May is Foster Parent Month

Published 12:00 am Wednesday, May 26, 2004

When people become foster parents, they are making an unselfish investment that permanently shapes the life of a child and his family.

Everyone needs to be loved – and foster parents give it to children whose parents – for whatever reason – don’t or can’t express it. Like all children, foster children need to be able to count on someone’s care, even in the midst of family problems.

Whenever possible, the Virginia Department of Social Services works to make sure children are raised in their birth families, even if a foster family has to provide an interim home for the youngster.

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According to the Suffolk Department of Social Services, foster parents’ first responsibility is to work with social workers as a team with a common goal – making a safe, healthy home for a child while maintaining the youngster’s bonds with his birth family and friends.

This isn’t easy and can take time. Oftentimes, children have been taken from their birth parents because of overwhelming problems that overflow into the home: unemployment, homelessness, drug or alcohol addiction, family violence. Most of these families have few resources to help them through their difficulties.

Despite their problems, birth parents usually do have the desire to love and raise their own child. Sometimes they just need a little push in the right direction.

When the foster parents step in to provide a safe, temporary home for the youngster, they are giving the birth mother and/or father an opportunity to make some changes in their lives: finding employment, overpowering addictions and learning how to make a real home for their children.

Foster parenting and parenting your own children are similar in many ways. But there are also differences. Families who have been fostering for a while says that it takes more than love and a good home to be an effective foster parent. It takes a special understanding about troubled families, knowledge of child abuse and neglect, and an understanding of the trauma children experience when separated from their families.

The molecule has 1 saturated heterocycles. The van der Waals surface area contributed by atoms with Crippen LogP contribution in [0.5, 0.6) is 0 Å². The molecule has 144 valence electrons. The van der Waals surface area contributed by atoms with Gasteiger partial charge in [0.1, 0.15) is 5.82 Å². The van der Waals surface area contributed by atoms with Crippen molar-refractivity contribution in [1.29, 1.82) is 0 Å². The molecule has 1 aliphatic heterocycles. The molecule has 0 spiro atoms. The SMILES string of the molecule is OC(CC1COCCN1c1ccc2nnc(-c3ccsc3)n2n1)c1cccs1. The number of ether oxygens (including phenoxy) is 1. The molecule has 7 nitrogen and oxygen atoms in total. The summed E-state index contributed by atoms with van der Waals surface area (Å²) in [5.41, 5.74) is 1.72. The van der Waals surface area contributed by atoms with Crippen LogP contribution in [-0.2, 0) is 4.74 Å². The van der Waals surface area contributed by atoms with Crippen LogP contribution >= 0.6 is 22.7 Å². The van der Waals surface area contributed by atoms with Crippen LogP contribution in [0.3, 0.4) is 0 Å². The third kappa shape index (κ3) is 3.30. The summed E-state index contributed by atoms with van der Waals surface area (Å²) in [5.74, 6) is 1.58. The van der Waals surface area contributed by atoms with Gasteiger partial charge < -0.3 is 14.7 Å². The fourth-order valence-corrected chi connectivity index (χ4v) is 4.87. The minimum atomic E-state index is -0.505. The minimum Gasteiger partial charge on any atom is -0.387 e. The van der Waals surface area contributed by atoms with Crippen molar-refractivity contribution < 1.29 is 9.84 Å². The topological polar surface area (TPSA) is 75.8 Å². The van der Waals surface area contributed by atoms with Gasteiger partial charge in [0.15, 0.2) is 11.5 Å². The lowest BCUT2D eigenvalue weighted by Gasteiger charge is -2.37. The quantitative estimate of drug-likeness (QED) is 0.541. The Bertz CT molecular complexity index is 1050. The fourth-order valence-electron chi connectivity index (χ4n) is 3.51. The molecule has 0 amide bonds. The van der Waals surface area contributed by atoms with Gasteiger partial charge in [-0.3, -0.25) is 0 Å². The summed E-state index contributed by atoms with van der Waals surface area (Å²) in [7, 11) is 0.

There are many reasons why people decide to be foster parents. Some do it because they love children and get great satisfaction from helping them and their families. Others do it because they believe it’s the right thing to do. Still others do it to provide companionship and to enrich the lives of their own children.

People interested in learning more about foster parenting should attend a meeting from 10 a.m. to noon May 27 at the Suffolk Social Services Department on Market Street.

To qualify for foster parenting, people can be single or married; age 21 or older; have their own source of income/employment and benefits; be able to provide a safe, healthy home; have enough living space to care for a child,

either in a house or an apartment; be willing to work with an agency, families, schools and others; able to help a child cope with serious family problems and deal with the effects of neglect; and willing to let the child go when the time comes.

For more information, call Suffolk Department of Social Services at 923-3019.

Evelyn Wall is a staff writer and regular columnist. Contact her at 934-9615 or via e-mail at